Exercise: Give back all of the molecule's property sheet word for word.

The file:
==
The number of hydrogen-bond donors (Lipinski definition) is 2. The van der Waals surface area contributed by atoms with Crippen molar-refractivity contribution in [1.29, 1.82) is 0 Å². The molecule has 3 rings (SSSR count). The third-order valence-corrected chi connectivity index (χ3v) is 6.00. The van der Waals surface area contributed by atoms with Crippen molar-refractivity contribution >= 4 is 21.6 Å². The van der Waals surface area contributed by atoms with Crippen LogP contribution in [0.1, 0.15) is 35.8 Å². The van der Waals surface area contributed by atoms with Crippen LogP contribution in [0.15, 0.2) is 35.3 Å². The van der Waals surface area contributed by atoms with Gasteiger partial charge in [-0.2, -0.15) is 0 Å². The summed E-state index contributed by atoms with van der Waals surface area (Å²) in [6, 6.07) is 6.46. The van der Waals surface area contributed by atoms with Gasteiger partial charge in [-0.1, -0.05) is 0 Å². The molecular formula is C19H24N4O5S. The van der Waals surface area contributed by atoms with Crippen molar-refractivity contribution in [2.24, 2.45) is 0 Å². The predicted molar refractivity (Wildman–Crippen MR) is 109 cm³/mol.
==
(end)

The number of hydrogen-bond donors (Lipinski definition) is 2. The van der Waals surface area contributed by atoms with Crippen molar-refractivity contribution in [1.29, 1.82) is 0 Å². The molecule has 3 rings (SSSR count). The third-order valence-corrected chi connectivity index (χ3v) is 6.00. The van der Waals surface area contributed by atoms with Crippen molar-refractivity contribution >= 4 is 21.6 Å². The van der Waals surface area contributed by atoms with Crippen LogP contribution in [0.1, 0.15) is 35.8 Å². The van der Waals surface area contributed by atoms with Crippen LogP contribution in [0.15, 0.2) is 35.3 Å². The van der Waals surface area contributed by atoms with Gasteiger partial charge in [-0.2, -0.15) is 0 Å². The summed E-state index contributed by atoms with van der Waals surface area (Å²) in [6, 6.07) is 6.46. The van der Waals surface area contributed by atoms with Gasteiger partial charge in [-0.1, -0.05) is 0 Å². The molecular formula is C19H24N4O5S. The van der Waals surface area contributed by atoms with Crippen molar-refractivity contribution in [2.24, 2.45) is 0 Å². The predicted molar refractivity (Wildman–Crippen MR) is 109 cm³/mol.